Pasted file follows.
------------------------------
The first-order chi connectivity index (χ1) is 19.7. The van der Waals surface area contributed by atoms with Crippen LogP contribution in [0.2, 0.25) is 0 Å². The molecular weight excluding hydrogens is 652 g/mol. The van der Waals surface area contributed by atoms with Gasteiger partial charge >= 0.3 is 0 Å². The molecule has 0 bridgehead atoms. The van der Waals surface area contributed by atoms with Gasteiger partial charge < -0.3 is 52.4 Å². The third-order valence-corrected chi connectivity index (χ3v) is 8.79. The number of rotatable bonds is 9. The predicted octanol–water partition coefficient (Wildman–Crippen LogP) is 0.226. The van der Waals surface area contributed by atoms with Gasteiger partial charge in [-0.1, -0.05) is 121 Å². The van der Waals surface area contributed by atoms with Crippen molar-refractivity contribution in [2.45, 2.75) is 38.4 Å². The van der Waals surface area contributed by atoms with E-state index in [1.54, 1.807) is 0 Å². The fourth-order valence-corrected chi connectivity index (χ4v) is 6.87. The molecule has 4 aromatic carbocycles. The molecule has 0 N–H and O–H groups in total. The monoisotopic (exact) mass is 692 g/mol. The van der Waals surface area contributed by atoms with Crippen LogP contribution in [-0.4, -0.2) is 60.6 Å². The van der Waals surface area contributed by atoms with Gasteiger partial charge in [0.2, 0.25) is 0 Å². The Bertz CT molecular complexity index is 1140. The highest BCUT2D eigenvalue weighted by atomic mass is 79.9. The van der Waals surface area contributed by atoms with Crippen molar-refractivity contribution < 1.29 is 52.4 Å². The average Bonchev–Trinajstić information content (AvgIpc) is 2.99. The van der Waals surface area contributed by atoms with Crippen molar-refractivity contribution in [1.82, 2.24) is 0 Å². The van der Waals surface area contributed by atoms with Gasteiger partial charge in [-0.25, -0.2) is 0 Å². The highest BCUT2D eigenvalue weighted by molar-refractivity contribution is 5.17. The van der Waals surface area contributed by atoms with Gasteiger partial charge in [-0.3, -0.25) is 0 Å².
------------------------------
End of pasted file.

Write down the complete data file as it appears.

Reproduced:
The first-order chi connectivity index (χ1) is 19.7. The van der Waals surface area contributed by atoms with Crippen LogP contribution in [0.2, 0.25) is 0 Å². The molecular weight excluding hydrogens is 652 g/mol. The van der Waals surface area contributed by atoms with Gasteiger partial charge >= 0.3 is 0 Å². The molecule has 0 bridgehead atoms. The van der Waals surface area contributed by atoms with Gasteiger partial charge < -0.3 is 52.4 Å². The third-order valence-corrected chi connectivity index (χ3v) is 8.79. The number of rotatable bonds is 9. The predicted octanol–water partition coefficient (Wildman–Crippen LogP) is 0.226. The van der Waals surface area contributed by atoms with Gasteiger partial charge in [-0.1, -0.05) is 121 Å². The van der Waals surface area contributed by atoms with Crippen molar-refractivity contribution in [2.45, 2.75) is 38.4 Å². The van der Waals surface area contributed by atoms with E-state index in [1.54, 1.807) is 0 Å². The fourth-order valence-corrected chi connectivity index (χ4v) is 6.87. The molecule has 4 aromatic carbocycles. The molecule has 0 N–H and O–H groups in total. The monoisotopic (exact) mass is 692 g/mol. The van der Waals surface area contributed by atoms with Crippen LogP contribution in [-0.4, -0.2) is 60.6 Å². The van der Waals surface area contributed by atoms with Gasteiger partial charge in [0.2, 0.25) is 0 Å². The Bertz CT molecular complexity index is 1140. The highest BCUT2D eigenvalue weighted by atomic mass is 79.9. The van der Waals surface area contributed by atoms with Crippen molar-refractivity contribution < 1.29 is 52.4 Å². The average Bonchev–Trinajstić information content (AvgIpc) is 2.99. The van der Waals surface area contributed by atoms with Crippen molar-refractivity contribution in [1.82, 2.24) is 0 Å². The van der Waals surface area contributed by atoms with Gasteiger partial charge in [-0.25, -0.2) is 0 Å². The highest BCUT2D eigenvalue weighted by molar-refractivity contribution is 5.17. The van der Waals surface area contributed by atoms with Gasteiger partial charge in [-0.3, -0.25) is 0 Å².